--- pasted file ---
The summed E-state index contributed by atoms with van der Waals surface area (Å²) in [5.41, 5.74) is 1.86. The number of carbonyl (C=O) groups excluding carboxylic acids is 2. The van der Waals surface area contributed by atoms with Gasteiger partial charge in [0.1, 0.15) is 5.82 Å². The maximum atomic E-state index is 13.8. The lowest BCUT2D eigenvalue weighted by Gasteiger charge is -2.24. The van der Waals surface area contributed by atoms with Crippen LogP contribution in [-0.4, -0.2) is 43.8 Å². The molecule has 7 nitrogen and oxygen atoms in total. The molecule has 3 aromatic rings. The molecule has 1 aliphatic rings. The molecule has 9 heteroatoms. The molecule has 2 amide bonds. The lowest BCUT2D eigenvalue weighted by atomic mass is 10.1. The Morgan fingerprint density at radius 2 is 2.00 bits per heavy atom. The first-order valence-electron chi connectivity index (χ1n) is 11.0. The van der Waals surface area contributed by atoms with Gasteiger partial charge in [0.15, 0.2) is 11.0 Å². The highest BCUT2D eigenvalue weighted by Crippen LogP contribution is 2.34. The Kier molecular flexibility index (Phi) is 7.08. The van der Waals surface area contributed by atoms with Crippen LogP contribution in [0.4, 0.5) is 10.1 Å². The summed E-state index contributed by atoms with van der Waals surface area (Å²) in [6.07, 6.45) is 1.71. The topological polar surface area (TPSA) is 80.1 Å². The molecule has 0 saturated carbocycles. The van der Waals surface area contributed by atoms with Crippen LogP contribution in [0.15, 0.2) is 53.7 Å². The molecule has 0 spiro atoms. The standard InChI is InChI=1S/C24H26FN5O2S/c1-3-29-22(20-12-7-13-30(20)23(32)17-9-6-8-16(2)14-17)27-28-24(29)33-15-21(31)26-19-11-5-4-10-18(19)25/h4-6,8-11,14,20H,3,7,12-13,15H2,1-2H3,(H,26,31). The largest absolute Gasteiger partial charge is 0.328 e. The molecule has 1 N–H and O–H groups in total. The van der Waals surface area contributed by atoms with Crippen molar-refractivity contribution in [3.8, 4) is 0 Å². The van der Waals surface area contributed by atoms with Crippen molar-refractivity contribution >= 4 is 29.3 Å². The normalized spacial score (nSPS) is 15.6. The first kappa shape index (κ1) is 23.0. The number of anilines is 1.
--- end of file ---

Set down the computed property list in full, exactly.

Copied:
The summed E-state index contributed by atoms with van der Waals surface area (Å²) in [5.41, 5.74) is 1.86. The number of carbonyl (C=O) groups excluding carboxylic acids is 2. The van der Waals surface area contributed by atoms with Gasteiger partial charge in [0.1, 0.15) is 5.82 Å². The maximum atomic E-state index is 13.8. The lowest BCUT2D eigenvalue weighted by Gasteiger charge is -2.24. The van der Waals surface area contributed by atoms with Crippen LogP contribution in [-0.4, -0.2) is 43.8 Å². The molecule has 7 nitrogen and oxygen atoms in total. The molecule has 3 aromatic rings. The molecule has 1 aliphatic rings. The molecule has 9 heteroatoms. The molecule has 2 amide bonds. The lowest BCUT2D eigenvalue weighted by atomic mass is 10.1. The Morgan fingerprint density at radius 2 is 2.00 bits per heavy atom. The first-order valence-electron chi connectivity index (χ1n) is 11.0. The van der Waals surface area contributed by atoms with Gasteiger partial charge in [0.15, 0.2) is 11.0 Å². The highest BCUT2D eigenvalue weighted by Crippen LogP contribution is 2.34. The Kier molecular flexibility index (Phi) is 7.08. The van der Waals surface area contributed by atoms with Crippen LogP contribution in [0.4, 0.5) is 10.1 Å². The summed E-state index contributed by atoms with van der Waals surface area (Å²) in [6.07, 6.45) is 1.71. The topological polar surface area (TPSA) is 80.1 Å². The molecule has 0 saturated carbocycles. The van der Waals surface area contributed by atoms with Crippen LogP contribution in [0.15, 0.2) is 53.7 Å². The molecule has 0 spiro atoms. The standard InChI is InChI=1S/C24H26FN5O2S/c1-3-29-22(20-12-7-13-30(20)23(32)17-9-6-8-16(2)14-17)27-28-24(29)33-15-21(31)26-19-11-5-4-10-18(19)25/h4-6,8-11,14,20H,3,7,12-13,15H2,1-2H3,(H,26,31). The largest absolute Gasteiger partial charge is 0.328 e. The molecule has 1 N–H and O–H groups in total. The van der Waals surface area contributed by atoms with Crippen molar-refractivity contribution in [3.8, 4) is 0 Å². The van der Waals surface area contributed by atoms with Crippen molar-refractivity contribution >= 4 is 29.3 Å². The normalized spacial score (nSPS) is 15.6. The first kappa shape index (κ1) is 23.0. The number of anilines is 1.